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How to change file and folder permissions in SSH

How to change file and folder permissions in SSH

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One of the most time consuming tasks any Server Administrator / Web Developer faces is changing file, folder and owner permissions across a whole project, if you have more than a few hundred files this can take quite a while using FTP commands. If you have SSH access to the server, you can quickly change file, folder and owner permissions across thousands of files in the matter of seconds, and its very easy to do if you know the commands. Because different servers have different permissions requirements, and of course the owner will be different, this is an example only and you should consult your server management team about the correct settings you need to use. However it should be noted that no server should require 777 for folders or 666 for files, as this is a major security risk to you and your server.  

Change file permissions with SSH

Below is the SSH command for changing all file permissions on a server, this command will run from the directory you are currently in and will go through all sub-directories changing permissions for files only. In this command we are changing the file permissions to 644 – which is the most common and safest setting.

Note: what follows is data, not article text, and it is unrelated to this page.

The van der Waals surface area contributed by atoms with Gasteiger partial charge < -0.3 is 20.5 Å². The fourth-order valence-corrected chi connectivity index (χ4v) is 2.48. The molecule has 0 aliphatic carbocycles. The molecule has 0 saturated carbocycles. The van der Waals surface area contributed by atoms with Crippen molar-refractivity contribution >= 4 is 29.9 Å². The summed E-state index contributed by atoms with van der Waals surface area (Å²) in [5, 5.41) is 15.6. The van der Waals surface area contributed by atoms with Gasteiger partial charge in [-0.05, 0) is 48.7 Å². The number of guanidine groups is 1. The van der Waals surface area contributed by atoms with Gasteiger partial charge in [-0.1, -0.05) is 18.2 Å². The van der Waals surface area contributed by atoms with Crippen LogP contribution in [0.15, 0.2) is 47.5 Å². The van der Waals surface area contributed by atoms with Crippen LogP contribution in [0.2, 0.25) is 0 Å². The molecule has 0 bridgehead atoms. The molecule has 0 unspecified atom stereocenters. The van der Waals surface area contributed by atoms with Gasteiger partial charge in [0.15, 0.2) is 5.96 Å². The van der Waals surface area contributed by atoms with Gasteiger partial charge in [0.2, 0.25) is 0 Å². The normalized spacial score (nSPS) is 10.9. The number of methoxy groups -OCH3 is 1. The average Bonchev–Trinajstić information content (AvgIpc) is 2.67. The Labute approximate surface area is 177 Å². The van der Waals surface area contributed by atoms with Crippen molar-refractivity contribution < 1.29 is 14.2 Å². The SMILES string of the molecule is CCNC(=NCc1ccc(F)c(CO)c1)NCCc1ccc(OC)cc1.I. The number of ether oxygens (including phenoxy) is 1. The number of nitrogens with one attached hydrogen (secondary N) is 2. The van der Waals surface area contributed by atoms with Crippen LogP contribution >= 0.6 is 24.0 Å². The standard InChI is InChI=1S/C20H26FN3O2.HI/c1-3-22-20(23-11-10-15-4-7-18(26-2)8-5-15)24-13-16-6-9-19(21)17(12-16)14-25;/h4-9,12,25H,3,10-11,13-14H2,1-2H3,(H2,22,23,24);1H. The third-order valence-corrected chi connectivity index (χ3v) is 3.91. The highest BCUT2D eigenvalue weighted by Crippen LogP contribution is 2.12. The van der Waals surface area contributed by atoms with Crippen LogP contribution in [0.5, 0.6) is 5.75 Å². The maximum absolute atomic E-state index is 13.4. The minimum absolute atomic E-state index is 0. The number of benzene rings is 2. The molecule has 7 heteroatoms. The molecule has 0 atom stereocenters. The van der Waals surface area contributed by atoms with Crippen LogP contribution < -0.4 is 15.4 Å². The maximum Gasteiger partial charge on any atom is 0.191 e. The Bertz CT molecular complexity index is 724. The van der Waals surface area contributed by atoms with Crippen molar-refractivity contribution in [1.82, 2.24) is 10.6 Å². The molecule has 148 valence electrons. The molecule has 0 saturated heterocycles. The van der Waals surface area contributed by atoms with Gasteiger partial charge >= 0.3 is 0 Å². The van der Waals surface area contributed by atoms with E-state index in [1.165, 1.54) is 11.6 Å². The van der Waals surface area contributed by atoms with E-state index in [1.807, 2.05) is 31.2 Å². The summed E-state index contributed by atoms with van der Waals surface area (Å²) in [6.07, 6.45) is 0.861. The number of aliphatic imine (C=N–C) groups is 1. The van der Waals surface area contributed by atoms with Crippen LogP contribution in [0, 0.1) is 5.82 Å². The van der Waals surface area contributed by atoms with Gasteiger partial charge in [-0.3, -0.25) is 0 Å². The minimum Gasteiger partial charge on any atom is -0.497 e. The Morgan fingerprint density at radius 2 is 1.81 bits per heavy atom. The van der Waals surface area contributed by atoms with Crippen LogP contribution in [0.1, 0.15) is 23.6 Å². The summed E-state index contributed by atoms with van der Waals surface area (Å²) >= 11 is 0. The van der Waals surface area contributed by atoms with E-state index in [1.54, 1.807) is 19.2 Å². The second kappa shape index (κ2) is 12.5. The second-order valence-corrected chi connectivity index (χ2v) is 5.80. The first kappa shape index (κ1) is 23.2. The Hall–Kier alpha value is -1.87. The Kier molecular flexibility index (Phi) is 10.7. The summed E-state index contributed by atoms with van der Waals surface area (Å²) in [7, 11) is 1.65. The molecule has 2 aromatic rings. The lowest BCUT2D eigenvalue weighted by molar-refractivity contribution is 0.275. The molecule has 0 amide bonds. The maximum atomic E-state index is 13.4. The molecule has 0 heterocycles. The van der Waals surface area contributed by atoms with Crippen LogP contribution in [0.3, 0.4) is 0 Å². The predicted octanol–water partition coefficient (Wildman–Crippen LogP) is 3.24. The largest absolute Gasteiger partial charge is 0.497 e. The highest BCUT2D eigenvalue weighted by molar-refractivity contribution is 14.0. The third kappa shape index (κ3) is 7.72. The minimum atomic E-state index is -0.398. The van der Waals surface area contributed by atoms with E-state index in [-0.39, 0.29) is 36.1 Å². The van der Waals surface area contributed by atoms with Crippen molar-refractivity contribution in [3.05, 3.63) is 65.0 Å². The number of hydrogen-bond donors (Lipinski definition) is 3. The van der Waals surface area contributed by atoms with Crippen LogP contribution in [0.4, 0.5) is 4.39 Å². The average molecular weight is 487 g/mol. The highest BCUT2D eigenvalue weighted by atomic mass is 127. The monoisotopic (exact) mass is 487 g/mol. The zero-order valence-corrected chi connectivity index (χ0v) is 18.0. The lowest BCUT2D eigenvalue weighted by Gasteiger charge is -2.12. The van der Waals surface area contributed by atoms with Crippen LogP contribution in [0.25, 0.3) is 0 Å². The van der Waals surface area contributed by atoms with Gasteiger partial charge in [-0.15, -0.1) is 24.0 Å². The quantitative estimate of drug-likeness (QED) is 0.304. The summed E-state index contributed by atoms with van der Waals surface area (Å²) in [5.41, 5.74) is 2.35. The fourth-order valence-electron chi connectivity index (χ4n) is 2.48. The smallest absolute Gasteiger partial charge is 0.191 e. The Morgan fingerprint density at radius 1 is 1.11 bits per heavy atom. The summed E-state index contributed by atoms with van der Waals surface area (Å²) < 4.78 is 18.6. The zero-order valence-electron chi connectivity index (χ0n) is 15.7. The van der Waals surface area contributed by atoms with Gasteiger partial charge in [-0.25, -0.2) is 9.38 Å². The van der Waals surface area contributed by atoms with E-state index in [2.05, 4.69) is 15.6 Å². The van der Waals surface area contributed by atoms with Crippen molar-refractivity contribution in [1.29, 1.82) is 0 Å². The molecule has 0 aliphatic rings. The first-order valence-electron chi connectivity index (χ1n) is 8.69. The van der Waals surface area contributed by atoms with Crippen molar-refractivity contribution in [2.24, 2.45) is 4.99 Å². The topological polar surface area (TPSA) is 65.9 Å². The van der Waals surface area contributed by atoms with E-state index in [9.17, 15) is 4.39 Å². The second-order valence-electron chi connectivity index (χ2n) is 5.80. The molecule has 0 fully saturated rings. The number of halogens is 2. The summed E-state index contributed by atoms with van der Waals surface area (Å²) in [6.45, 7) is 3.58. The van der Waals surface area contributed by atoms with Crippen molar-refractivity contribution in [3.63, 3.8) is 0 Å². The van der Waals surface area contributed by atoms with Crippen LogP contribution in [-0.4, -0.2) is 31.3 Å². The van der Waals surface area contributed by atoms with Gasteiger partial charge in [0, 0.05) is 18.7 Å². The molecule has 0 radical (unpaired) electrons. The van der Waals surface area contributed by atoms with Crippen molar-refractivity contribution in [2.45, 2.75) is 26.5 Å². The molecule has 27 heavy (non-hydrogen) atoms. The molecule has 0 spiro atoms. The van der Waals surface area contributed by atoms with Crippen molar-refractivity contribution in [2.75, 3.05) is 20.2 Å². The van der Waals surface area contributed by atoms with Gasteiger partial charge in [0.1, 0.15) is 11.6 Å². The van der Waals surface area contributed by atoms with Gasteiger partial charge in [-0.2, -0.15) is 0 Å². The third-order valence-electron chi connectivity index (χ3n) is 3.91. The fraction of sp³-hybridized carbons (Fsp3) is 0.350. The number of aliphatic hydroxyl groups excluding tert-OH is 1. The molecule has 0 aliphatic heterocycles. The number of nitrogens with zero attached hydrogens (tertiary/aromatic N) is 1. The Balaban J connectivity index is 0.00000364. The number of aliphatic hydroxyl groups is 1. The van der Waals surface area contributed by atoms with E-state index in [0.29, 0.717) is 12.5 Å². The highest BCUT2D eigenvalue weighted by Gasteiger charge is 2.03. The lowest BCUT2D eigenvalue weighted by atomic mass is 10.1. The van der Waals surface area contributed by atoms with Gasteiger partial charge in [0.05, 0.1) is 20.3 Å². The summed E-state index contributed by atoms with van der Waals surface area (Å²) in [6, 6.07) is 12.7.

find * -type f -exec chmod 644 {} ";"

 

Change folder permissions with SSH

Below is the SSH command for changing all folder permissions on a server, this command will run from the directory you are currently in and will go through all sub-directories changing permissions for folders only. In this command we are changing the folder permissions to 755 – which is the most common and safest setting.

find * -type d -exec chmod 755 {} ";"

 

Change owner of files and folders with SSH

Below is the SSH command for changing the owner on both files and folders recursively, the command will run from the directory you are currently in and will go through all sub-directories changing the owner for each file and folder. The command goes user:group, it is important you do not get the order mixed up as this will require you to run the command again and if you are not logged in as a root user you may lose access to the files. Note: You can either enter the names of the user/group or use the id’s, some FTP clients only display the user/group id which can be used in this function.

chown -R user:group *

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Author: Dean Williams

Professional PHP Web Developer with expertise in OpenCart Web Development, WordPress Web Development, Bespoke Systems - also a seasoned Linux Server Administrator.